Wednesday, September 30, 2009
To continue with Nick Smyth's response to criticisms, Nick asks:
I have come to accept that we shouldn't dwell on the semantics of the prefix "pseudo", here, but rather that we should just ask ourselves how we would feel if we were the target of this kind of accusation. That is to say, what if someone walked up to you and accused you of being a "pseudo-person".
I find it incredible that Smyth somehow thinks that people will feel less "exclude[ed] ... from social and political power" if they are told by government that their religion is bollocks than if they are merely told it is not science and, therefore, their religion cannot be taught in secular science classes.
Nick makes the assertion that, in order to make "a valid demarcation of 'science' from other fields ('non-' and 'pseudo-science') [we] must provide necessary and jointly sufficient criteria for science'." I've already responded that I think that science is a sorites heap and the existence of gray areas is no bar to speaking intelligibly of broad categories. But don't forget that Nick is doing exactly the same thing himself. It is, according to Nick, an "obvious truism" that science "deliver[s] truths about the world" and religion (in the form of creationism/ID) doesn't. I would like to see his necessary and jointly sufficient criteria for TruthTM.
Even if we grant Nick's contention that a satisfying philosophical definition of science is necessary to demark it from non-science, as a social criteria for determining what may, under our Constitution, be imposed by the majority on the minority in the area of school curriculum, Nick's scheme is a disaster.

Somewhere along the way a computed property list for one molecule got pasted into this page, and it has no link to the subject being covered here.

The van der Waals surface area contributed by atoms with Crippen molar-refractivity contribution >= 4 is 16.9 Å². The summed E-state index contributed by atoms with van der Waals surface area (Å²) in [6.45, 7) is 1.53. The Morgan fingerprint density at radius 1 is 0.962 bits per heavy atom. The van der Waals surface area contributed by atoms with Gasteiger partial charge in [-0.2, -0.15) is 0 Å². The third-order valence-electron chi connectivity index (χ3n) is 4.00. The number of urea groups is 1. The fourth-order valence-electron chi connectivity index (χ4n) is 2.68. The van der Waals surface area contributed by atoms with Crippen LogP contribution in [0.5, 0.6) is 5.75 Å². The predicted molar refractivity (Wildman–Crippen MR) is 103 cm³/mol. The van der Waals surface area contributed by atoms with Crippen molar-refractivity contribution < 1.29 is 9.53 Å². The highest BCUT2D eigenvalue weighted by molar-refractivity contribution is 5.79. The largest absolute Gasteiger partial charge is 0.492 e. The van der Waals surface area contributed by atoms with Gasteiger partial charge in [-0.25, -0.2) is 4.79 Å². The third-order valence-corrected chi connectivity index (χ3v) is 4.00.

It is clear that Nick thinks there is a demarcation to be had between science and the sort of religion that many people in the US hold to. The question is why he thinks its better social policy to defend the broader, even less easily definable categories, that, in fact, go to the very heart of religious belief, than defending the less fuzzy categories that do not strike at the core of people's constitutionally guaranteed right to believe in the religion of their choice?
More to follow as I can get to it.
Labels: Smyth's Bollocks
John: Here's how debate is supposed to go: you criticize. I respond to specific criticisms. You either respond to my response, or concede my point. We move on, hopefully trying to come to some kind of resolution.
Instead, you take a paragraph from the beginning of one of my responses, ignore the larger argument that it is connected to, and continue on with a totally unconnected line of thought. I honestly don't have the energy to remind you of what was actually being discussed there. If this were a 10th grade debate class exercise, the moderator would have shut you down by now.
Heh! So now you not only get to tell everyone else what the truth is, you get to them the rules of how to respond to you? I don't think so. Perhaps you would be more comfortable in a 10th grade debate class, where the amount and range of criticism you would face would be limited but, here, I have all the time in the world. I'm gonna run out all the implications of your claims until I'm satisfied I've covered them all. In other words, I'll respond in the way I want, in the order I want, and in the time I want.
You may think this post is unconnected (or, more likely, you may not want to think about how it is connected) but I'll be the judge of that too.
You put this in the mix by suggesting your scheme is a more appropriate way to deal with creationist attempts to get their religion into American public schools and I'm gonna stay with it until I'm satisfied I've covered all the ways it isn't. I'll get to your philosophical claims too, in my own good time.
Heh! Is it that obvious?
Okay, the work hassle is over now and I'll try to finish up over the weekend so poor Nick can once again feel that the proper order of things is being observed and all's right with the world.